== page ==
The House Education and the Workforce Committee held a hearing this morning to explore the potential implications of unionization in college sports. Among the witnesses called to testify were Ken Starr, President of Baylor University (yes, *that* Ken Starr), Bernard Muir, Stanford Athletic Director and economist Andy Schwarz.
I was following the proceedings on twitter, so I can’t provide a comprehensive assessment here. A couple of points worth mentioning:
1) The Chairman of this committee, John Kline, Republican from Minnesota, announced last week that he was convening this hearing because of the NLRB ruling declaring Northwestern football players employees under the National Labor Relations Act. In a statement, Kline said, ”Classifying student athletes as employees threatens to fundamentally alter college sports…” and called the ruling “a radical departure from longstanding federal labor policies.”
The hearing today appeared, not all that surprisingly, to proceed largely along partisan lines, with Republicans generally defending the status quo and warning of the perils of unionization, and Democrats supporting increased rights for athletes.
2) Ken Starr insisted that the purpose of athletics at Baylor was primarily an educational one. When asked how much money his head football and basketball coaches made, Starr claimed not to know. Personally, I regard as highly unlikely that he would not have a very good idea how much the top paid employees at his university make. Schwarz chimed in that Art Briles and Scott Drew made $2.4 million and $2.1 million, respectively. As I’ve said before, that’s right in line with your typical “educator” salary. Muir, the Stanford AD, apparently would not answer when asked what his head football and men’s basketball coaches made. Facts are, after all, stupid things.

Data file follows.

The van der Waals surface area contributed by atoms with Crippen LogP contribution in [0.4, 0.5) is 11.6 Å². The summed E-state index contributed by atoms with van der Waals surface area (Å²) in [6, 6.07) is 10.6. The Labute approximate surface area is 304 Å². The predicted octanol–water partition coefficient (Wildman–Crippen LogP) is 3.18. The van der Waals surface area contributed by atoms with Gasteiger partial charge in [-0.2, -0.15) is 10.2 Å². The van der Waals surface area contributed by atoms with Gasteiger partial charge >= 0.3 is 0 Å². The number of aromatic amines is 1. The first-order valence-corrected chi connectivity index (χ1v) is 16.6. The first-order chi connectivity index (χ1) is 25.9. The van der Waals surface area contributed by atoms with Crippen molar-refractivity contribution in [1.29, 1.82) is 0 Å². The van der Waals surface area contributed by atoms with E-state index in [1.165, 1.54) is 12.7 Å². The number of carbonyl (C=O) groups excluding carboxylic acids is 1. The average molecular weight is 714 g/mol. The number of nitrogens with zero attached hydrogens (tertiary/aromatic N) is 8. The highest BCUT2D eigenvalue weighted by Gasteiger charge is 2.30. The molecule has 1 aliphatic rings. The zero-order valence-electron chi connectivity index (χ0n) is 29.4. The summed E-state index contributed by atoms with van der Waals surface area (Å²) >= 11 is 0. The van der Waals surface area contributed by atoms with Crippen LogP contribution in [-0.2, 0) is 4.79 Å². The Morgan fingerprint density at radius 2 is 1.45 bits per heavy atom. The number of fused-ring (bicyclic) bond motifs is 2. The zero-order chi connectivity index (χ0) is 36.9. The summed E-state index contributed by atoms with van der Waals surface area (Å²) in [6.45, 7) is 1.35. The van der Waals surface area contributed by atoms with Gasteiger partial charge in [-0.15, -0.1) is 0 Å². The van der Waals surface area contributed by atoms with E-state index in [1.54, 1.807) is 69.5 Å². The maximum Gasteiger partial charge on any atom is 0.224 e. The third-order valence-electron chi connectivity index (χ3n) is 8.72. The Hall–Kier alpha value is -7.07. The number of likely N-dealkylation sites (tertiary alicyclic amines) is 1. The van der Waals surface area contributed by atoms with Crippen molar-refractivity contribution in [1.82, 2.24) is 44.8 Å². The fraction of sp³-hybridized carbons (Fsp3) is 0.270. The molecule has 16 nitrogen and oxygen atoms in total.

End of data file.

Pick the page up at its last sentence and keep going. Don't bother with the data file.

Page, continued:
3) Kline had said last week that the goal of the hearing was merely to gather information from relevant ‘stakeholders’ in college athletics. Not surprisingly, therefore, no current college athletes were among the witnesses. Because, well, you know….
4) There was lots of hand-wringing about what might befall humanity were the players to unionize, with some committee members and Starr speculating about whether the players could negotiate over class attendance and such. This is nonsense. There are, believe it or not, graduate student unions currently in existence. They bargain over the conditions of their work. They don’t bargain over going to class. The biggest obstacle to players going to class isn’t going to be a union. It’s their game schedule. Period.
5) The estimable Todd Rokita, Republican Congressman from Indiana, said about the NLRA that “I don’t think this law was even intended for this kind of situation.” This is the same Todd Rokita who supported the government shutdown last fall in order to protect the American people from Obamacare, which he described as “one of the most insidious laws ever created by man.”